We've done this a lot of times you can trust us.

The quote builds credibility by referencing past successes and experience.

Generational health. Not generational wealth, but generational health. What kind of legacy are you leaving your kids?

Speaker A introduces the concept of 'generational health' to emphasize the long-term impact and importance of the service being sold.

You're coping with the fact that you realize that you have failed, but that's why you're here. And we're going to change that.

The quote is used to address potential customer objections by acknowledging past failures and offering a solution.

Simplifying the Sales Process

  • Outlines a strategy for simplifying sales conversations.
  • Encourages asking customers direct questions to address their unique concerns.
  • Suggests using evidence of past successes to reassure customers.

So the next thing is, if you feel like you are a special snowflake, which is possible, why do you feel like you're a special snowflake?

Speaker A encourages questioning the customer to understand their unique concerns and past experiences that may affect their decision-making.

Usually it's because of a past failure they don't understand and so you need to explain to them why that was a failure and why this will be different this time.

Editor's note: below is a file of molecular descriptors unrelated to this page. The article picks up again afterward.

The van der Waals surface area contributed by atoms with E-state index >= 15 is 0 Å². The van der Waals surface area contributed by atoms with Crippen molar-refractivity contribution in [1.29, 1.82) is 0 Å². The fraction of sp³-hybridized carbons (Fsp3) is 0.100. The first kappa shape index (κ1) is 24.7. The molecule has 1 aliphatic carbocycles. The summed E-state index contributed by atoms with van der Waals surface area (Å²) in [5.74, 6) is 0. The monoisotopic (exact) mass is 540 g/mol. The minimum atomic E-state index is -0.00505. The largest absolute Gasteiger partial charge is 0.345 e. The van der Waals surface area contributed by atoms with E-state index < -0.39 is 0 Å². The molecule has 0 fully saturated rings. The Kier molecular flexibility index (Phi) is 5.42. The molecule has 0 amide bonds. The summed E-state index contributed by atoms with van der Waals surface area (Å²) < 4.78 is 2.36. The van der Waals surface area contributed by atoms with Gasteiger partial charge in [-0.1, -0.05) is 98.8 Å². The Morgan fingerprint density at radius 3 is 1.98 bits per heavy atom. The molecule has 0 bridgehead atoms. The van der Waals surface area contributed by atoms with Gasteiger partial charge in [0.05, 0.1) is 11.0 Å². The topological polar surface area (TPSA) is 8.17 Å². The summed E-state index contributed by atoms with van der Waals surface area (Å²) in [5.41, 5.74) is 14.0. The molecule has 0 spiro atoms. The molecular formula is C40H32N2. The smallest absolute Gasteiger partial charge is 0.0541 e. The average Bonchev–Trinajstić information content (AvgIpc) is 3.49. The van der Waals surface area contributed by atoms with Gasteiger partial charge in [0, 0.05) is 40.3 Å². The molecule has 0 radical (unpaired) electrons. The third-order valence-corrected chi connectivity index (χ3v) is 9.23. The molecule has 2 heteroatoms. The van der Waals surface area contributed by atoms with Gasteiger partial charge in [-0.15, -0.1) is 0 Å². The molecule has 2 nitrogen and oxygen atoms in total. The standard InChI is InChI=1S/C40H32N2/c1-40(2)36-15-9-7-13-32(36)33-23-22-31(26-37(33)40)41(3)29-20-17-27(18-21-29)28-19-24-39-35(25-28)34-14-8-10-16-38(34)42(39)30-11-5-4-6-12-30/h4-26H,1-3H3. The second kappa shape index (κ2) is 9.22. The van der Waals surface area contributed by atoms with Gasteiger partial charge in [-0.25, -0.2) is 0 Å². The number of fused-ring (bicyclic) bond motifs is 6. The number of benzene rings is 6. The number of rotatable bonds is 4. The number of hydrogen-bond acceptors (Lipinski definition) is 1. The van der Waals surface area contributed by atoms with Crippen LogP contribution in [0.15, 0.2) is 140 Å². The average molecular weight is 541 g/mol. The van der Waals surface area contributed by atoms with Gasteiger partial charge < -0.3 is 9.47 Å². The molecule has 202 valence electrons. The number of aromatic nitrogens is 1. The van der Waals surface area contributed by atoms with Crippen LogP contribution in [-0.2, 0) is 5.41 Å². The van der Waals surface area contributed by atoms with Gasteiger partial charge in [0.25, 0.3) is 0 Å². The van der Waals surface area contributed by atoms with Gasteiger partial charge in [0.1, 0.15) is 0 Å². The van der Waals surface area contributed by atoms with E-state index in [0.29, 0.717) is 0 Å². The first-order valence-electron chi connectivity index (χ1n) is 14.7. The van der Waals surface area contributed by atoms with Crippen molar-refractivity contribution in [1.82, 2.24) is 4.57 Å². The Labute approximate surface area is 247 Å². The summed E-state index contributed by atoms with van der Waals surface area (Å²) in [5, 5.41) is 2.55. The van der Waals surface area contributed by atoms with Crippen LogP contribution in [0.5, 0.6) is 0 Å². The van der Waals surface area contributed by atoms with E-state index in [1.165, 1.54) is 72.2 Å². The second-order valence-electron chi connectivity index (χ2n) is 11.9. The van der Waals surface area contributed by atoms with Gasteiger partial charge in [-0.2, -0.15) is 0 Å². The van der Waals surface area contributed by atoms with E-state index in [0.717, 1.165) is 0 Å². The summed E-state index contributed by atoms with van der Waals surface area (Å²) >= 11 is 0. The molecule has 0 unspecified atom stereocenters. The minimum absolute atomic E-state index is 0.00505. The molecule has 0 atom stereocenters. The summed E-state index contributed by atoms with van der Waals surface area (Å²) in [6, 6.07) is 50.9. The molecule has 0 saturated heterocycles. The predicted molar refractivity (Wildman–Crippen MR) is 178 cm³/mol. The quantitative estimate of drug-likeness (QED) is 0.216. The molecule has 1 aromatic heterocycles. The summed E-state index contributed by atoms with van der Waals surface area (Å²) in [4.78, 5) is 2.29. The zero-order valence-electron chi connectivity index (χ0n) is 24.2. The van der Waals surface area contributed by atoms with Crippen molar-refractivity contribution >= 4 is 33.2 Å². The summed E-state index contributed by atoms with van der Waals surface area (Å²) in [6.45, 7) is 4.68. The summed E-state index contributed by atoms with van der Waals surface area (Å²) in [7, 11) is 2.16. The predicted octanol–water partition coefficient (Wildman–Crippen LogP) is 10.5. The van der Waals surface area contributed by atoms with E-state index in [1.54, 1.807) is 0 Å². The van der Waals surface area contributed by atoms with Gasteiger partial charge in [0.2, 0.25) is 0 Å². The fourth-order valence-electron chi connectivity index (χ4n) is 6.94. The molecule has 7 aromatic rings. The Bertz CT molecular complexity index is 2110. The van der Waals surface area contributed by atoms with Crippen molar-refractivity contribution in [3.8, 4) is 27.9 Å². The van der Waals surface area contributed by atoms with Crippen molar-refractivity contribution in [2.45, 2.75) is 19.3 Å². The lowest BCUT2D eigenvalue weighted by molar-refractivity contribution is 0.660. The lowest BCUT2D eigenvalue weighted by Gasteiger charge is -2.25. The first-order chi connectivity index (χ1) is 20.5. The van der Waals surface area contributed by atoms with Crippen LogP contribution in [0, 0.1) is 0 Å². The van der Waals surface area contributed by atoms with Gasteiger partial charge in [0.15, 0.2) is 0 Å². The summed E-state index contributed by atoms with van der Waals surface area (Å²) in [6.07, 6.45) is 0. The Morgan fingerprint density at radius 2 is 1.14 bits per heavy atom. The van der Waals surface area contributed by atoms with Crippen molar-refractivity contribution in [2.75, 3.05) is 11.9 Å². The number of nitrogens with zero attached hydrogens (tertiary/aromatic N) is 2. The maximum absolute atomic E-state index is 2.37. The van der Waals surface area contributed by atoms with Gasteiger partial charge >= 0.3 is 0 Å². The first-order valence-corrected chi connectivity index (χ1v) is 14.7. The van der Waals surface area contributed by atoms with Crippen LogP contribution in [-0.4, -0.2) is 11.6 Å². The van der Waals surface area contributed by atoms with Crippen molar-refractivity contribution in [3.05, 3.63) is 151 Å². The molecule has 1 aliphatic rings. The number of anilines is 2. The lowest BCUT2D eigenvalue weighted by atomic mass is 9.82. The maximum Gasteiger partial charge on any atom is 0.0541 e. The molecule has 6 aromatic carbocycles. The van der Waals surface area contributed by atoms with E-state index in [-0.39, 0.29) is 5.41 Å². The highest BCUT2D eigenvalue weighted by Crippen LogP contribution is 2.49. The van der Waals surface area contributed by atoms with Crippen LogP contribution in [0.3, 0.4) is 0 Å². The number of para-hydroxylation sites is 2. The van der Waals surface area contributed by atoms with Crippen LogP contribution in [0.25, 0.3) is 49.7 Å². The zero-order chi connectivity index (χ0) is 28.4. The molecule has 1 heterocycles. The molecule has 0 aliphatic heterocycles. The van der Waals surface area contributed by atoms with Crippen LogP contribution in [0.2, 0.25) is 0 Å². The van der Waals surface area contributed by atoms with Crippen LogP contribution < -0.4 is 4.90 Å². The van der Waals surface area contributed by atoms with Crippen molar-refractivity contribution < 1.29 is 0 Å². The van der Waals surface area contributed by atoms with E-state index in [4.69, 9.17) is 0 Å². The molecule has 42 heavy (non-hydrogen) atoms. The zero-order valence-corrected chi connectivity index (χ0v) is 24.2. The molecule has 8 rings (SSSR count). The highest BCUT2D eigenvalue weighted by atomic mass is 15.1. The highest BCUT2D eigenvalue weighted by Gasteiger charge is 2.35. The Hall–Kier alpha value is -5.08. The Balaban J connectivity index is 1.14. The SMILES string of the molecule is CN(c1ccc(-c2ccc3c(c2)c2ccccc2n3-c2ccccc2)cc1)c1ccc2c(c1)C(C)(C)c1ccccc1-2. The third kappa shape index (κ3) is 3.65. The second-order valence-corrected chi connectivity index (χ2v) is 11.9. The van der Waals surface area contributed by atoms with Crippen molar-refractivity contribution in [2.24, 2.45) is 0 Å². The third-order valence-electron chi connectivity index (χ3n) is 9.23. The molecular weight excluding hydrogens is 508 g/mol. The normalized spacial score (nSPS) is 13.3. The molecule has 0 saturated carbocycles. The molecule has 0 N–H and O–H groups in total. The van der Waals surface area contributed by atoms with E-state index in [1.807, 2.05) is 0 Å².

The quote suggests that sales teams should educate customers on why previous attempts didn't work and how their offering is different.

Sales Team Encouragement

  • Motivates the sales team to remain passionate and not become desensitized to their impact.
  • Reminds the team of the emotional significance of their work to each individual customer.
  • Encourages the team to maintain a sense of urgency and importance in their sales approach.

Because we're so numb to it. Because we've taken so many people through this transformation that we don't even have an emotional attachment to it anymore.

Speaker A acknowledges the risk of becoming indifferent due to frequent exposure to successful outcomes, which can diminish the perceived value of their work.

But the thing is, that person on that day is life changing to them.

This quote reminds the sales team that each customer's experience is unique and significant, warranting genuine enthusiasm and care.

Content Creation and Engagement

  • Expresses a desire to create content that resonates with the audience.
  • Seeks feedback on the style and substance of content.
  • Encourages audience interaction with the content through tagging, commenting, and liking.

If you guys do like this tag and comment so I can know if this is more of the style that you guys like, I can make one, whatever.

Speaker A invites the audience to engage with the content to gauge interest and tailor future content to audience preferences.

Hope you all are having an amazing Tuesday. Two times Tuesday wanted to give you a tactical Tuesday piece of content.

The quote shows an effort to theme content for engagement and indicates a regular schedule for content delivery (e.g., Tactical Tuesday).